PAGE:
The Great Debate UK
By Laurence Copeland. The opinions expressed are his own.
As I write this blog, it looks as though the U.S. Congress is going to pass a bill raising the debt ceiling and making modest cuts in Federal Government spending over the coming years. Although it is, quite rightly, being presented as a somewhat hollow victory for the forces of reason, there is one extremely puzzling aspect of the crisis.
It is being reported on all sides that the credit rating agencies may well downgrade U.S. sovereign debt in spite of this “happy ending” – indeed, Egan-Jones, one of the smaller agencies, cut its rating of U.S. debt some weeks ago, and there is much talk of Moody’s and S&P following suit in the very near future.
This is all rather puzzling. After all, a credit rating is an assessment of how reliably lenders can count on the borrowers repaying their dollar loans (principal plus interest) in full and on time. Now the only scenario I can imagine in which the U.S. Treasury fails to meet its legal obligations to its creditors is one in which the Congress blocks a rise in the debt ceiling explicitly so as to bring about a default – and even then it would presumably require the collaboration of the executive because, as many people have pointed out in the current cliffhanger, even if further borrowing is impossible, U.S. tax revenues are far greater than the cost of servicing the debt.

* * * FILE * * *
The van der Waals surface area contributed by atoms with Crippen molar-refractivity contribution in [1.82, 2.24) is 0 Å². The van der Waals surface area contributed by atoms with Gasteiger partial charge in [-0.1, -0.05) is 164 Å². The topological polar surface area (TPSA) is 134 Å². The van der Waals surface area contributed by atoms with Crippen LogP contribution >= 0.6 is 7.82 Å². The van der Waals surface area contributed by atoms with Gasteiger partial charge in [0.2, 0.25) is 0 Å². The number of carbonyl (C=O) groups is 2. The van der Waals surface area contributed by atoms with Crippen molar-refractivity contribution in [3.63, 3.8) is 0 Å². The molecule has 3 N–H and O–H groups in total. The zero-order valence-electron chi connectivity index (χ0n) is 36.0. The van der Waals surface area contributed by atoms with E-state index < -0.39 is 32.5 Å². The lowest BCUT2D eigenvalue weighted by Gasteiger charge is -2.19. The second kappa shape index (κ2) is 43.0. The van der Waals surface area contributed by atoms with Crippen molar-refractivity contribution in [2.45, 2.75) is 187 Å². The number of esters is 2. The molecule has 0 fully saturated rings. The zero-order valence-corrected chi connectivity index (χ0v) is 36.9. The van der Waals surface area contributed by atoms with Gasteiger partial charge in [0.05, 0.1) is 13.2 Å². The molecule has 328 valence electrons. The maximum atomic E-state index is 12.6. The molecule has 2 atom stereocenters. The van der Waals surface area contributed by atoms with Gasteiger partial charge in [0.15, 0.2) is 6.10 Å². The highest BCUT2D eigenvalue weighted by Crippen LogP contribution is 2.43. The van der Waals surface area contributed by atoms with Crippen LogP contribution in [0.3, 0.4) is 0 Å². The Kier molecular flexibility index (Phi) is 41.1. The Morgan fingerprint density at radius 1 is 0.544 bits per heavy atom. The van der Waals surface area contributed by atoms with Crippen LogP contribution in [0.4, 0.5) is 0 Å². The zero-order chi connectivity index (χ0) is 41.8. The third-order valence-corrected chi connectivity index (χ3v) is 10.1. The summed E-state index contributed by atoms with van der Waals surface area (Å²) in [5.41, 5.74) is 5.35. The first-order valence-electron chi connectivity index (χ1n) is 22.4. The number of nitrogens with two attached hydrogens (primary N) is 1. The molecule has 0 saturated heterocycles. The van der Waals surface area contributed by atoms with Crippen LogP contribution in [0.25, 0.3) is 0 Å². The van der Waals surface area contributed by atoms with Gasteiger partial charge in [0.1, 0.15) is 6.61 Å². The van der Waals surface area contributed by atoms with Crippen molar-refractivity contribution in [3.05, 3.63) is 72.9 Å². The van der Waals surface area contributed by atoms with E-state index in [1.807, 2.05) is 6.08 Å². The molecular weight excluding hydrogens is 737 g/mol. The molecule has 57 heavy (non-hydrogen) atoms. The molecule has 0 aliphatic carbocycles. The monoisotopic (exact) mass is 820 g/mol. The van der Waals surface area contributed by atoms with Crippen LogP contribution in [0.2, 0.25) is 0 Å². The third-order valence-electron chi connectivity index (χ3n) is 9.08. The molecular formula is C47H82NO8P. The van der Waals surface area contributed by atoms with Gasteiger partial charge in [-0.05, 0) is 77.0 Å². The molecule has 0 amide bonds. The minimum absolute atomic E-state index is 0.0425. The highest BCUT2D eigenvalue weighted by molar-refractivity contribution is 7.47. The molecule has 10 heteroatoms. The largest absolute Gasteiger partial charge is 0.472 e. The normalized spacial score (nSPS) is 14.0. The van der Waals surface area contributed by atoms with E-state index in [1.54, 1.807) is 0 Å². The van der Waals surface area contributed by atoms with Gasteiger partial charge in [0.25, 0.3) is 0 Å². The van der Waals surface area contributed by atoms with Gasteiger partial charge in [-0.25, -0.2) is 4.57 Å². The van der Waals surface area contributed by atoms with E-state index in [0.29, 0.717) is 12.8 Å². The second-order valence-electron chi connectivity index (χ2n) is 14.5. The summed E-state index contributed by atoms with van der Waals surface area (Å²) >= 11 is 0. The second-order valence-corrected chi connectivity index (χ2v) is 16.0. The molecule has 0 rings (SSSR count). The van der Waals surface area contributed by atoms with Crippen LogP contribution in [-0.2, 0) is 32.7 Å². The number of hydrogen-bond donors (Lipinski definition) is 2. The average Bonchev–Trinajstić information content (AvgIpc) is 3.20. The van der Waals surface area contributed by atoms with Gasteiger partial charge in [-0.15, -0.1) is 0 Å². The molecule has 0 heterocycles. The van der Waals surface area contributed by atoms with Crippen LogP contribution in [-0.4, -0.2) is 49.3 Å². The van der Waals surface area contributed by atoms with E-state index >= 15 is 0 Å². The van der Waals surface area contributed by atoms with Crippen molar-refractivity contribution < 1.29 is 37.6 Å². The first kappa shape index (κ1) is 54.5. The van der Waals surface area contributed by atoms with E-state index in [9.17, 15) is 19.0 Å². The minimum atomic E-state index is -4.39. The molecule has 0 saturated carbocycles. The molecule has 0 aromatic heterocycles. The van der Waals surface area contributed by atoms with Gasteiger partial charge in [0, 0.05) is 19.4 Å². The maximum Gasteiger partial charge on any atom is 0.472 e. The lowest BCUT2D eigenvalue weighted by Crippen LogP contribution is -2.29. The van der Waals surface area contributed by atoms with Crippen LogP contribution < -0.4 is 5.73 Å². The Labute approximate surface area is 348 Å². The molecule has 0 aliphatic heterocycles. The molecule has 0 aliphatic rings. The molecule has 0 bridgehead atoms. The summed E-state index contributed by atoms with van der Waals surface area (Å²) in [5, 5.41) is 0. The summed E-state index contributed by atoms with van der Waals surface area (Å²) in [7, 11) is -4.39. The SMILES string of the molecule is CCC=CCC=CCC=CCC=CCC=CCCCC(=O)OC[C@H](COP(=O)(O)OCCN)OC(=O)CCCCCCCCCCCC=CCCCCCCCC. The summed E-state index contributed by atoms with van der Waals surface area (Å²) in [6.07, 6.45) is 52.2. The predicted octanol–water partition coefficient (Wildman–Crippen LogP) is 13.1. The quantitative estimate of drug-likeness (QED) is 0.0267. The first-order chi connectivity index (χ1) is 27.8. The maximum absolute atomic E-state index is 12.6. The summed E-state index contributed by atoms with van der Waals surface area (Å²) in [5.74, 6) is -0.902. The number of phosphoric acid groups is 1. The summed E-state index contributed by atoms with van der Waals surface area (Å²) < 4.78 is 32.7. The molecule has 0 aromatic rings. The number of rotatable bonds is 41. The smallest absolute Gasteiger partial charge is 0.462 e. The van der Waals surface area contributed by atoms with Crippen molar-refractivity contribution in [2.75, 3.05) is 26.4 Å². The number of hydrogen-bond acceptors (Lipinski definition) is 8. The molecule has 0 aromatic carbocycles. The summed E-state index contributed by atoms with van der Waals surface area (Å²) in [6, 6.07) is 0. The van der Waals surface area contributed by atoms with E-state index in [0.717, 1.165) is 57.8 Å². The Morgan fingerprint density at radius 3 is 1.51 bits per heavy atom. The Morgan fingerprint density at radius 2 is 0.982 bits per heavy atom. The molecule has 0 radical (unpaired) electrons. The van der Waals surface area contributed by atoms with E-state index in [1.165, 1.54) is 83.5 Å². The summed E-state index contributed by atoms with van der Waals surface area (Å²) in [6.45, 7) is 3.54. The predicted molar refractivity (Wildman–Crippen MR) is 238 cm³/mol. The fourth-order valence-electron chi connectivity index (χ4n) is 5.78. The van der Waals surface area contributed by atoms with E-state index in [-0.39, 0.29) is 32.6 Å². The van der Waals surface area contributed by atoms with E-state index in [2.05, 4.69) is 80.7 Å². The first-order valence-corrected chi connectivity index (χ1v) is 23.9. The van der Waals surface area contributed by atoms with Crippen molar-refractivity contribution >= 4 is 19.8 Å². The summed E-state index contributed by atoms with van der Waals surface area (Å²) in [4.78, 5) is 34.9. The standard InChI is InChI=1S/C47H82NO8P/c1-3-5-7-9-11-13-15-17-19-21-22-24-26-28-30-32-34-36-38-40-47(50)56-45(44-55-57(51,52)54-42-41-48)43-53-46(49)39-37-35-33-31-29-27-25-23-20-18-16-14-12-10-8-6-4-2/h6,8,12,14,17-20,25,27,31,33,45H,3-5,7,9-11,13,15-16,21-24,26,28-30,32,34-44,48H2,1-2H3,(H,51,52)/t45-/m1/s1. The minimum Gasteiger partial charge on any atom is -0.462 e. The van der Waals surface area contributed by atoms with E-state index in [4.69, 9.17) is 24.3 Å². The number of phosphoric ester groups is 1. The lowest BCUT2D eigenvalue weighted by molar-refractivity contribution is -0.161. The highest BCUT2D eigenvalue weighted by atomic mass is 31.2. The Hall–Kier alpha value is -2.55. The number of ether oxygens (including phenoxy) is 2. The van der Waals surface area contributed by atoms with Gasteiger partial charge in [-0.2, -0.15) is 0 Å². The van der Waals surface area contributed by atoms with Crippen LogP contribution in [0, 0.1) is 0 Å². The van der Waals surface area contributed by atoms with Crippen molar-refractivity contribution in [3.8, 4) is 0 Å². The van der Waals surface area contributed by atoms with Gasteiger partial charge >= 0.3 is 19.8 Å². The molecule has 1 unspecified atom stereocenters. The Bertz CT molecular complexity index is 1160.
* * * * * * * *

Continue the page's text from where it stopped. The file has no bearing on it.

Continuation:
In other words, the Administration can always pay its legal debts – it is only about to run out of money on August 2nd, in the sense that tax revenues are insufficient to cover legally required payments to Uncle Sam’s creditors plus hundreds of billions of dollars of other commitments which the federal Government is politically (and no doubt to a great extent morally), but not legally bound to pay, such as: social security payments, purchases (unless already ordered), wages to civil servants without contract, and so on and so forth. It can delay most of those payments without contravening criminal or civil law, and in most cases can walk away from its commitments altogether with no legal penalty, though of course the outcome might be politically or socially explosive.